@6, @7: But what's the functional difference? In the end, what's the difference between not knowing something because you're stupid and not knowing something because you don't care about it?
@16 The difference is that in one, you're stupid, and one, you don't care. The functional difference is that people who bitch about walled gardens claim that everyone who has a different opinion is a general idiot because they don't care about computers.

If you don't know something because you don't care, you just don't know that thing. If you don't know something because you're an idiot, you're an idiot always.
@16 - You're presupposing that we *should* care; that caring about computers is necessary and de facto a good thing. I would argue that that isn't the case. Pro cyclists can't take their bikes apart. That's why they have mechanics. Are the cyclists stupid because they don't know how to fix the bikes? Or are the mechanics stupid because they don't know how to race them?

Either way, I think you're question is stupid, fwiw.
What we need is legislative protection that makes it possible for us to not care, so we can just treat the computer like another gadget that some specialist knows how to fix and go about our lives. The fact is that yes, cloud computing and the centralization of data is a threat to privacy and intrusive information harvesting by governments and corporations, but a few simple laws could make this a non-issue.
Oh oh oh oh let's nerd fight about operating systems! This can totally end well. To summarize for people who won't read it, you wouldn't buy a car with a hood wielded shut, why would you buy an iPhone you can't install programs on, or any computer you couldn't program on? Moreover to your point, it gives me hope that consumers would be so stupid as to buy a car with a wielded shut hood, it's job security for me, but if the person buying the phone wanted my opinion? I'm not going to lie just so that in the hypothetical future I might make a few more dollars.

I think using the car analogy with computers is an awesome one, I've used it before several times. If we're going to assume the, change your own oil/tires manual driver is some kind of computer guy, you can probably compare that to a geek squad employee. The hardware inside the computer, while relevant, has become so astronomically large that it's really no longer about just having a machine, but what you can make that machine can do for you. It's like the difference between a car and driver that will get you to New York, and another that will barely get you on the freeway and you wonder how they turned it on. If the user doesn't know how to drive it, it's just a giant paperweight.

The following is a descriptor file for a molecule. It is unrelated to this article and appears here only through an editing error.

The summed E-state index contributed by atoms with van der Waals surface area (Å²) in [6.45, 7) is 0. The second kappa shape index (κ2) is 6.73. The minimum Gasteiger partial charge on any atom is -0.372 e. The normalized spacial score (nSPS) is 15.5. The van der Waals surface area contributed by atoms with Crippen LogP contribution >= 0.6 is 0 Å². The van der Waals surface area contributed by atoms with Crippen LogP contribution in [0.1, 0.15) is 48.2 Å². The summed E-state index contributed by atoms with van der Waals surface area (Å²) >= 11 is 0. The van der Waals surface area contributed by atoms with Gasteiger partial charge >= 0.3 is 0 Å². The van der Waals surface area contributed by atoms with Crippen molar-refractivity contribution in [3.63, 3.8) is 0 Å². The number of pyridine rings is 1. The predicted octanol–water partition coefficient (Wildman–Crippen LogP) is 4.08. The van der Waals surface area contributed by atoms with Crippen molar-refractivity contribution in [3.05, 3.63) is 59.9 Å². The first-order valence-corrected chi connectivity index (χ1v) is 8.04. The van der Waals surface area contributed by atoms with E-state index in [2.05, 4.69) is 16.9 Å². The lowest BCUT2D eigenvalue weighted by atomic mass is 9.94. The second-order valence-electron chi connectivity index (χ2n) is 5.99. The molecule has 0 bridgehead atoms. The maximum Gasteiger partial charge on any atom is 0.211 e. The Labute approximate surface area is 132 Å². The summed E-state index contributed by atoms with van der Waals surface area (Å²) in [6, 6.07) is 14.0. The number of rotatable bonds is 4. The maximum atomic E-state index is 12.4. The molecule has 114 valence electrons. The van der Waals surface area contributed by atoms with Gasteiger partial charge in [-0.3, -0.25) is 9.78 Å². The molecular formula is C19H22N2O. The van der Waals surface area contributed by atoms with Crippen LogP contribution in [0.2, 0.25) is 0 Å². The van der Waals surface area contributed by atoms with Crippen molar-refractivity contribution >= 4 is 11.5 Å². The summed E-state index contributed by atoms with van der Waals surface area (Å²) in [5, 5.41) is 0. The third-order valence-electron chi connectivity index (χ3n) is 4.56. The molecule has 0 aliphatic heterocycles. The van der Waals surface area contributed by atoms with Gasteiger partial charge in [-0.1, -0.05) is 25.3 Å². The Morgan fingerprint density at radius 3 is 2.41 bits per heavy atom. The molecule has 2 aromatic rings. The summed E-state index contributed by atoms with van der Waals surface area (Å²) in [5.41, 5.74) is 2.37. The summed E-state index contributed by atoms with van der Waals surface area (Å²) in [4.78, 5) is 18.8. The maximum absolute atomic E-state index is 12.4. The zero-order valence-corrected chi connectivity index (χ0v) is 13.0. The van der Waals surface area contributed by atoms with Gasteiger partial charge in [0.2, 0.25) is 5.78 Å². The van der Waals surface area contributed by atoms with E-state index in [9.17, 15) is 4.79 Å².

"Real" computer users, the everyday pick up the cell phone to marvel at how amazing text messages are kinda of user, don't care about what's under the hood, but what makes computers so different from cars is that with cars, you're always allowed to open the hood, and make changes, look around, check the hoses, where's the equivalent in computers? You can't open up an iPhone and go, hey look at the processors go, and trouble shoot your problem. When the check engine light on the iPhone goes off, where do you plug it in to get a vague code as to what it thinks the problem is (they should aspire to more, but I'm really going with this car thing)?

It's unmistakable that there's a market for people who just want say, facebook applications, but in my experience you could put a users facebook profile on a large pile of shit, and they're still going to love it because there's a facebook profile. Capturing a market of people willing to buy anything for a moment of happiness isn't news, and it isn't a relevant item as far as I'm concerned. I'll be the first to admit I'm a bit of an asshole when it comes to buying electronics, if I'm not allowed, or am locked out of, changing the item I just spent hundreds of dollars on, or they force me to spend even more money to buy a program to where I can maybe create applications for it if they approve of them. If you don't want my opinion, don't ask for it, but the majority of electronics out there? Including my own phone that I hate? Are pretty much all shit that you'll one day soon throw in a landfill. Is the iPhone 8 out yet? Can it finally send picture messages?
Meh...I don't have an iPhone because Apple is overpriced, AT&T sucks ass and Apple censors the apps available based on content.

You're not stupid if you buy something that meets your needs at a fair price.

You are stupid if you throw money at the newest shiny gadget without learning what its strengths and weaknesses are and how it stacks up against the competition. That's not analogous to knowing how to replace the transmission in your car, by the way.

On that basis, I'd say that people who buy this aren't necessarily stupid. OTOH, based on the same criteria, people who buy an iPhone probably are.

Flame on, motherfuckers.

That questions makes you sound stupid.
Mental note: this Anthony Hecht guy is smart and reasonable!
I don't care. This is boring. This is stupid. Do you have a girlfriend?

Oh, hell! iTunes just ate my hard drive.

Help! Will you fix my computer?

Microsoft Bob was ahead its time it seems.
Anthony (and Paul), that's all well and good, but it comes down to this: either you can administer your computer, or you can let someone else do it. And experience has proven that if someone else (Apple, MS, Google, whomever) does it, they're gonna do it primarily in *their* interest (with tracking, censorship, etc.), and secondarily in your interest. You choose. Just sayin'.